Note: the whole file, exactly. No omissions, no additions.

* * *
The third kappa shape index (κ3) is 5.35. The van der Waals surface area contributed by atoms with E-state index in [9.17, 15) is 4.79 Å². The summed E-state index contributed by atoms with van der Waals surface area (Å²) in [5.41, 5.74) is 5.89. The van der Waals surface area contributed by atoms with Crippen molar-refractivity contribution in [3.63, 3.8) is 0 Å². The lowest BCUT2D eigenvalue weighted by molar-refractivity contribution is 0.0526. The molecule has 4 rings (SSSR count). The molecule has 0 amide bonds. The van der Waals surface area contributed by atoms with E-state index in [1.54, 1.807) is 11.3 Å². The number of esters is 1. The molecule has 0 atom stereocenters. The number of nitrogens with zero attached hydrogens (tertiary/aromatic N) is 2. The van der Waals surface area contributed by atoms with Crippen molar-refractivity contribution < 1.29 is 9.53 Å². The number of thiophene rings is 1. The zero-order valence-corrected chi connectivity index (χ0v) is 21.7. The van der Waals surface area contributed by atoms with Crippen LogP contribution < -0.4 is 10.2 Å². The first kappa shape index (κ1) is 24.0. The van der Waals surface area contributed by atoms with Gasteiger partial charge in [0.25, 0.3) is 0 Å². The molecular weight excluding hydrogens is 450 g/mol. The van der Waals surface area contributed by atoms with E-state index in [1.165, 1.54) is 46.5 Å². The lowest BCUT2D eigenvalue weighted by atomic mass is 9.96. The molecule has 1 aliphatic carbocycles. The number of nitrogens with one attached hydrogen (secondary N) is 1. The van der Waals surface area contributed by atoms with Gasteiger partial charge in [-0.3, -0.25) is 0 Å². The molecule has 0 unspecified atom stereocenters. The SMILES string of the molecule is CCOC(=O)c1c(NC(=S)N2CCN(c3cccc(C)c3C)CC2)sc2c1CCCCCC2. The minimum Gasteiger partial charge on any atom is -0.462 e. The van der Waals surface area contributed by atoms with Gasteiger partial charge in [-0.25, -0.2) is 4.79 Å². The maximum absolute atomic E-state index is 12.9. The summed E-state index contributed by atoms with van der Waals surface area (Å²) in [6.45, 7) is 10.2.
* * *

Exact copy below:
The third kappa shape index (κ3) is 5.35. The van der Waals surface area contributed by atoms with E-state index in [9.17, 15) is 4.79 Å². The summed E-state index contributed by atoms with van der Waals surface area (Å²) in [5.41, 5.74) is 5.89. The van der Waals surface area contributed by atoms with Crippen molar-refractivity contribution in [3.63, 3.8) is 0 Å². The lowest BCUT2D eigenvalue weighted by molar-refractivity contribution is 0.0526. The molecule has 4 rings (SSSR count). The molecule has 0 amide bonds. The van der Waals surface area contributed by atoms with E-state index in [1.54, 1.807) is 11.3 Å². The number of esters is 1. The molecule has 0 atom stereocenters. The number of nitrogens with zero attached hydrogens (tertiary/aromatic N) is 2. The van der Waals surface area contributed by atoms with Crippen molar-refractivity contribution < 1.29 is 9.53 Å². The number of thiophene rings is 1. The zero-order valence-corrected chi connectivity index (χ0v) is 21.7. The van der Waals surface area contributed by atoms with Crippen LogP contribution < -0.4 is 10.2 Å². The first kappa shape index (κ1) is 24.0. The van der Waals surface area contributed by atoms with Gasteiger partial charge in [0.25, 0.3) is 0 Å². The molecular weight excluding hydrogens is 450 g/mol. The van der Waals surface area contributed by atoms with E-state index in [1.165, 1.54) is 46.5 Å². The lowest BCUT2D eigenvalue weighted by atomic mass is 9.96. The molecule has 1 aliphatic carbocycles. The number of nitrogens with one attached hydrogen (secondary N) is 1. The van der Waals surface area contributed by atoms with Gasteiger partial charge in [-0.3, -0.25) is 0 Å². The molecule has 0 unspecified atom stereocenters. The SMILES string of the molecule is CCOC(=O)c1c(NC(=S)N2CCN(c3cccc(C)c3C)CC2)sc2c1CCCCCC2. The minimum Gasteiger partial charge on any atom is -0.462 e. The van der Waals surface area contributed by atoms with Gasteiger partial charge in [-0.25, -0.2) is 4.79 Å². The maximum absolute atomic E-state index is 12.9. The summed E-state index contributed by atoms with van der Waals surface area (Å²) in [6.45, 7) is 10.2.